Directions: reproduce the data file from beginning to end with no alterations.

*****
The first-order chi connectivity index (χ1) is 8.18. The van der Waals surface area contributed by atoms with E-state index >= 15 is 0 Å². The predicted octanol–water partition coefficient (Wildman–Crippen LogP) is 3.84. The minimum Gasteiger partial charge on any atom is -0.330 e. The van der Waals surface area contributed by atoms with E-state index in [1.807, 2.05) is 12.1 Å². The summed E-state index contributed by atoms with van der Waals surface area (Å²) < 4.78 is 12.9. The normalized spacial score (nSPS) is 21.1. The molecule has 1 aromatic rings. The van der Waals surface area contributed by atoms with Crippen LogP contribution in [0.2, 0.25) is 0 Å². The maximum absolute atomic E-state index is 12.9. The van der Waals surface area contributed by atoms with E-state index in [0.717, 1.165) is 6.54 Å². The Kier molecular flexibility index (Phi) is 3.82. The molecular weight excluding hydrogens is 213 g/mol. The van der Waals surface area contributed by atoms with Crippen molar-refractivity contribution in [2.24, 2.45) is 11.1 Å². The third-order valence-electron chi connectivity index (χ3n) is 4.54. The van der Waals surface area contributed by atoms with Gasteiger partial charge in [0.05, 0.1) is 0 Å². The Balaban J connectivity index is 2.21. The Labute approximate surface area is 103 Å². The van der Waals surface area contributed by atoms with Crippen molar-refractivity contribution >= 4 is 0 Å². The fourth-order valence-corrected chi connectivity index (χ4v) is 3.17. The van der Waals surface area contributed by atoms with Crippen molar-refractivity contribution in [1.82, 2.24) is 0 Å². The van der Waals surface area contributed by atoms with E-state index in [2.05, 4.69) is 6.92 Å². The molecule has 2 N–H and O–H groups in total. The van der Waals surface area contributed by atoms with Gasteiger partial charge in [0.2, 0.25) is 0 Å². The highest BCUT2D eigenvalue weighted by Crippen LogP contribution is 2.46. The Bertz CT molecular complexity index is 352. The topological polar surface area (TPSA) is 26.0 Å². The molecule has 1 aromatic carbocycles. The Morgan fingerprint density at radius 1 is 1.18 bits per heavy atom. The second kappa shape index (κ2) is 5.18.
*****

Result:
The first-order chi connectivity index (χ1) is 8.18. The van der Waals surface area contributed by atoms with E-state index >= 15 is 0 Å². The predicted octanol–water partition coefficient (Wildman–Crippen LogP) is 3.84. The minimum Gasteiger partial charge on any atom is -0.330 e. The van der Waals surface area contributed by atoms with E-state index in [1.807, 2.05) is 12.1 Å². The summed E-state index contributed by atoms with van der Waals surface area (Å²) < 4.78 is 12.9. The normalized spacial score (nSPS) is 21.1. The molecule has 1 aromatic rings. The van der Waals surface area contributed by atoms with Crippen LogP contribution in [0.2, 0.25) is 0 Å². The maximum absolute atomic E-state index is 12.9. The van der Waals surface area contributed by atoms with E-state index in [0.717, 1.165) is 6.54 Å². The Kier molecular flexibility index (Phi) is 3.82. The molecular weight excluding hydrogens is 213 g/mol. The van der Waals surface area contributed by atoms with Crippen molar-refractivity contribution in [2.24, 2.45) is 11.1 Å². The third-order valence-electron chi connectivity index (χ3n) is 4.54. The van der Waals surface area contributed by atoms with Gasteiger partial charge in [0.05, 0.1) is 0 Å². The Balaban J connectivity index is 2.21. The Labute approximate surface area is 103 Å². The van der Waals surface area contributed by atoms with Crippen molar-refractivity contribution >= 4 is 0 Å². The fourth-order valence-corrected chi connectivity index (χ4v) is 3.17. The van der Waals surface area contributed by atoms with Crippen molar-refractivity contribution in [1.82, 2.24) is 0 Å². The van der Waals surface area contributed by atoms with E-state index in [2.05, 4.69) is 6.92 Å². The molecule has 2 N–H and O–H groups in total. The van der Waals surface area contributed by atoms with Gasteiger partial charge in [0.2, 0.25) is 0 Å². The highest BCUT2D eigenvalue weighted by Crippen LogP contribution is 2.46. The Bertz CT molecular complexity index is 352. The topological polar surface area (TPSA) is 26.0 Å². The molecule has 1 aromatic carbocycles. The Morgan fingerprint density at radius 1 is 1.18 bits per heavy atom. The second kappa shape index (κ2) is 5.18.